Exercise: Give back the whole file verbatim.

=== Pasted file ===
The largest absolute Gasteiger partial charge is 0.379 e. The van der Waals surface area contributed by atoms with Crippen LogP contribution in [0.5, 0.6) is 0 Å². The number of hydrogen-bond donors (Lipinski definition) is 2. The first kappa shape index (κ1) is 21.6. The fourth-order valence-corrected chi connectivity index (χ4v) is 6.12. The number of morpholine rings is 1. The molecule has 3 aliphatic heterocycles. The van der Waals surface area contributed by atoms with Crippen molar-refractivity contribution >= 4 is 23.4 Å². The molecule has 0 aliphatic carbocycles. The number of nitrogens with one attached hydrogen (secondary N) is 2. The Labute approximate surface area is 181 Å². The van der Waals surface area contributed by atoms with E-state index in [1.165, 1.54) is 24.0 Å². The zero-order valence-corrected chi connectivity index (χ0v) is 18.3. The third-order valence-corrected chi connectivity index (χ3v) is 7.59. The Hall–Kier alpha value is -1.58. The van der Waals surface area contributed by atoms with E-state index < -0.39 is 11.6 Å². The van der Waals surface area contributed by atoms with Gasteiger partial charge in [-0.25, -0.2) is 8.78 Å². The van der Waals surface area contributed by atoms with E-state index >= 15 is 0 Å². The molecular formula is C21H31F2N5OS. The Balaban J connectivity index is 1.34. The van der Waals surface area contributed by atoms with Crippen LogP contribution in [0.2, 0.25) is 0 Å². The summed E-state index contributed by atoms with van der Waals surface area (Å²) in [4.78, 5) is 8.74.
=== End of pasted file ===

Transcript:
The largest absolute Gasteiger partial charge is 0.379 e. The van der Waals surface area contributed by atoms with Crippen LogP contribution in [0.5, 0.6) is 0 Å². The number of hydrogen-bond donors (Lipinski definition) is 2. The first kappa shape index (κ1) is 21.6. The fourth-order valence-corrected chi connectivity index (χ4v) is 6.12. The number of morpholine rings is 1. The molecule has 3 aliphatic heterocycles. The van der Waals surface area contributed by atoms with Crippen molar-refractivity contribution >= 4 is 23.4 Å². The molecule has 0 aliphatic carbocycles. The number of nitrogens with one attached hydrogen (secondary N) is 2. The Labute approximate surface area is 181 Å². The van der Waals surface area contributed by atoms with E-state index in [1.165, 1.54) is 24.0 Å². The zero-order valence-corrected chi connectivity index (χ0v) is 18.3. The third-order valence-corrected chi connectivity index (χ3v) is 7.59. The Hall–Kier alpha value is -1.58. The van der Waals surface area contributed by atoms with E-state index < -0.39 is 11.6 Å². The van der Waals surface area contributed by atoms with Gasteiger partial charge in [-0.25, -0.2) is 8.78 Å². The van der Waals surface area contributed by atoms with E-state index >= 15 is 0 Å². The molecular formula is C21H31F2N5OS. The Balaban J connectivity index is 1.34. The van der Waals surface area contributed by atoms with Crippen LogP contribution in [0.2, 0.25) is 0 Å². The summed E-state index contributed by atoms with van der Waals surface area (Å²) in [4.78, 5) is 8.74.